Studying gender differences in the consumption of alcohol is highly interesting as they are associated with social and cultural influences. Alcohol consumption is used to "differentiate, symbolize, and regulate gender roles", some societies make drinking behaviour a "demonstration of masculinity". A universal difference is that men tend to drink more than women. The size of gender differences, however, varies and much of the differences are cultural. In some societies, convergence has occurred because women have more opportunities now to perform traditionally male roles and increase their drinking without negative social consequences. Sometimes convergence takes place because men drink less than they used to. Often, there are other reasons.
Theoretically, the four most common hypotheses to explain gender differences are 1) power (demonstration of how manly an individual is by consuming large amounts of alcohol or power over others through aggressive behaviour facilitated by alcohol), 2) fear that alcohol may make women more open to sexual advances, 3) men's higher tendency to show risk-taking behaviour and 4) social responsibilities (women having multiple role responsibilities).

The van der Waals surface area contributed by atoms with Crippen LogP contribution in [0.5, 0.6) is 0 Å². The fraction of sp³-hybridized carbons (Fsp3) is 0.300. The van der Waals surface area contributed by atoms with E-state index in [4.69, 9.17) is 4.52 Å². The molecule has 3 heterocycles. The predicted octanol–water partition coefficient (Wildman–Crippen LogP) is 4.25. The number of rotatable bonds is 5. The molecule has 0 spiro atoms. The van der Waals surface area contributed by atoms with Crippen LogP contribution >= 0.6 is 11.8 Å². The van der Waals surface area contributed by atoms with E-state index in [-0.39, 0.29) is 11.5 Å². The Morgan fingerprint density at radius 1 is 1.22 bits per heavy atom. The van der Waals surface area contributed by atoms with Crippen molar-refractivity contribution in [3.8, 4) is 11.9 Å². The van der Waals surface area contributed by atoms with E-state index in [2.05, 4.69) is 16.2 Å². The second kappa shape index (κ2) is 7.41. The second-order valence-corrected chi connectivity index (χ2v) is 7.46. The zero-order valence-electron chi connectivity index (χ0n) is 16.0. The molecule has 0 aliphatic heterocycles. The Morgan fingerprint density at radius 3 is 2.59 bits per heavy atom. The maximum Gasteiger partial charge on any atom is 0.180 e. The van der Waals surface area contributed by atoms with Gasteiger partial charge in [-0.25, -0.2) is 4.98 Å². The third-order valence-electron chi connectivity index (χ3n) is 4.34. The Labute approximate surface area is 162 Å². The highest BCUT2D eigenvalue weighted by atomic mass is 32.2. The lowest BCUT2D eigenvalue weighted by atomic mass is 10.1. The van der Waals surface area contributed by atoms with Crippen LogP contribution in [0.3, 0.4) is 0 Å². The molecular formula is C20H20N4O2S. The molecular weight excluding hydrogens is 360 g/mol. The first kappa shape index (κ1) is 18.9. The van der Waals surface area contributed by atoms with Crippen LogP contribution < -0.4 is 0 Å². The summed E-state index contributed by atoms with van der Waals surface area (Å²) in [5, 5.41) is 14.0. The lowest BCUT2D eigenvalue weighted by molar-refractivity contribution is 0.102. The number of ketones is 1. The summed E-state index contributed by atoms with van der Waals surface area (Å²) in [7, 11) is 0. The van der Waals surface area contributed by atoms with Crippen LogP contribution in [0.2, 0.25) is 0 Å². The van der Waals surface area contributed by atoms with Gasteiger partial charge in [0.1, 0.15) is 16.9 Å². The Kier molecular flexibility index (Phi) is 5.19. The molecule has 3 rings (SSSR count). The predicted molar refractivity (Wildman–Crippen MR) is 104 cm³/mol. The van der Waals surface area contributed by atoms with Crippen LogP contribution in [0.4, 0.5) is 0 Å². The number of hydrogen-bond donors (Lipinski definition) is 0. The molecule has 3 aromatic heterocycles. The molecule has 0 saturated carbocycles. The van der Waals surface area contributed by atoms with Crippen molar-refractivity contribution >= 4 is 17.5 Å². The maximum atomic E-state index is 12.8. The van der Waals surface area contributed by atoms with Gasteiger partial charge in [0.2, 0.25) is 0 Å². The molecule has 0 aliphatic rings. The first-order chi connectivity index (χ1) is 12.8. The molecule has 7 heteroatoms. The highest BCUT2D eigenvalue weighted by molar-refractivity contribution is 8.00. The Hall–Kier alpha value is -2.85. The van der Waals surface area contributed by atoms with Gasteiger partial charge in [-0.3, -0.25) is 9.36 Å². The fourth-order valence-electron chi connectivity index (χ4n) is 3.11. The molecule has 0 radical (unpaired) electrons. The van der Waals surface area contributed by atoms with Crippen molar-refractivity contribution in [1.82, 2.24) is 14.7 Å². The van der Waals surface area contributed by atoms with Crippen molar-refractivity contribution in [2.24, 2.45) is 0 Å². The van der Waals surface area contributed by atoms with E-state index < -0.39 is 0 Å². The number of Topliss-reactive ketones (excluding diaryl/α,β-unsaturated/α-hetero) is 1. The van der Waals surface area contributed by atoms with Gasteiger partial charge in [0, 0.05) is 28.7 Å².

Gender stereotypes need to be considered since heavy drinking associated with masculinity and camaraderie may encourage male drinkers to minimise problems. Stereotypes may also lead to an underestimation of women's drinking problems (Wilsnack et al., n.d.).
- Wilsnack, R. W., Wilsnack, S. C. & Obot, I. S. (n.d.) Why study gender, alcohol and culture? In: World Health Organization (ed.) Alcohol, Gender and Drinking Problems. Perspectives from Low and Middle Income Countries. online
- photo of Cary Grant "drunk" in Hitchcock's North by Northwest via